Tuesday, April 20, 2010

Beowulf and the Oral Tradition

Hi folks,
In the reading due yesterday, we read that after Beowulf defeats Grendel and the Danes and the Geats begin to celebrate, a poet in Hrothgar's court starts to put Beowulf's heroics to verse. He begins by reciting the exploits of another hero, Sigimund, and his battle with a dragon ("wyrm" in Old English). This is an example of oral storytelling and could perhaps be the story-within-a-story hinting to how the epic of Beowulf got its start. In the times of Old English, a poet, called a "scop", would tell long, elaborate tales, entirely from memory and often with the aid of a harp. Imagine sitting around a fire, drinking mead with your friends, as local scop tells the harrowing tale of Grendel. Remember, this was a time when there was no other media by which to lose yourself, so storytelling was a very intimate and communal form of entertainment as well as education. You can imagine how popular the tale was that after a time someone skilled in writing putting down in letters and captured it forever. Had Beowulf not been written down, we might not have been able to enjoy this story.
Here's Benjamin Bagby performing the epic of Beowulf the way it would have been over a thousand years ago:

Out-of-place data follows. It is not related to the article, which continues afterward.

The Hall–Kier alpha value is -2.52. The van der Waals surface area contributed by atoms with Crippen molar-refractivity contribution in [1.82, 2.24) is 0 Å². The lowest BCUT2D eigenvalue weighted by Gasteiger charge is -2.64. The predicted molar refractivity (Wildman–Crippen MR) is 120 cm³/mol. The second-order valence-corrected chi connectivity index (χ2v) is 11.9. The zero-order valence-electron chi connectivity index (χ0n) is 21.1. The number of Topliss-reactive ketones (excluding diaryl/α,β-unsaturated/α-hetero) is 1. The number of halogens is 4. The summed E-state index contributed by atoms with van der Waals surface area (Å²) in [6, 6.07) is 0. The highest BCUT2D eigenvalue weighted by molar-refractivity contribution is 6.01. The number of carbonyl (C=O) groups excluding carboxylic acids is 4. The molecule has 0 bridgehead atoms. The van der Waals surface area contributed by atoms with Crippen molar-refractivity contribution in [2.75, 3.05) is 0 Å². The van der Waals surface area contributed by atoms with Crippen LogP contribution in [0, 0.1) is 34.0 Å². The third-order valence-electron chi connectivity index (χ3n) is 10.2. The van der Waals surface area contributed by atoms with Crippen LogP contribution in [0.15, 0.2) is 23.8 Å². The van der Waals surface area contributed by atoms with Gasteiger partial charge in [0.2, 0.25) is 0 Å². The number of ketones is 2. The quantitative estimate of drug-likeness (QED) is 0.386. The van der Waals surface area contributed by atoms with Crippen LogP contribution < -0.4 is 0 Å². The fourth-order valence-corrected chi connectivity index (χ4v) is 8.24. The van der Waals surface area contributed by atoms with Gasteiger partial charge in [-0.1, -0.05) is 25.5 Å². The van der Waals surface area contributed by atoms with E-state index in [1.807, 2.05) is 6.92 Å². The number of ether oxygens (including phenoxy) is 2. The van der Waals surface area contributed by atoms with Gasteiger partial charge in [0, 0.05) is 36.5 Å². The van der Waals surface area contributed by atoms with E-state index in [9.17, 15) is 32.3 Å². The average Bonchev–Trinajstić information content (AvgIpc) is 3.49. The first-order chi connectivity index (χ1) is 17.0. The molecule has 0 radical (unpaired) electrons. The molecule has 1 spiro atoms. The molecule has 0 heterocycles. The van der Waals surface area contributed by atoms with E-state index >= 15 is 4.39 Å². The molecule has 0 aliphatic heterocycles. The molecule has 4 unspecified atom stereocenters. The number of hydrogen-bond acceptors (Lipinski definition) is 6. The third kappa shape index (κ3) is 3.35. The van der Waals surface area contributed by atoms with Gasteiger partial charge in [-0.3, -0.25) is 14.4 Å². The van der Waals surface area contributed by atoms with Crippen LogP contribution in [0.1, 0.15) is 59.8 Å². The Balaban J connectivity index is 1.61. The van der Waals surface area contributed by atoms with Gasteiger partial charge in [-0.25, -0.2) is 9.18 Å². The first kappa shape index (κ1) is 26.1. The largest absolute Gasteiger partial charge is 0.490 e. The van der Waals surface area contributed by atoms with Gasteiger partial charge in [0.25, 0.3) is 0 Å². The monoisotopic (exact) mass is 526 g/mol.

Wednesday, April 14, 2010

Maps for Beowulf and Old English audio

Audio Files of Beowulf read in the original Old English

Map showing the migration of the Germanic tribes--Angles, Saxons, Jutes, and Frisians to England. Their arrival sparked the development of Old English from which Modern English, which we speak today, developed. The story of Beowulf involves two other Germanic tribes--the Danes and the Geats. The tale was likely transmitted orally until it reached England where it was eventually written down in Old English.

Map of the Tribes in Beowulf. This is modern day Denmark and Sweden.

Monday, April 12, 2010

Melvyn Bragg's The Adventure of English

A History Channel special based on Bragg's popular book. The second video has a great segment with Seamus Heaney, the author of your translation of Beowulf. We'll check out a lot of wonderful multimedia files in our discussion of the development of the English language through Beowulf, Chaucer, and Shakespeare.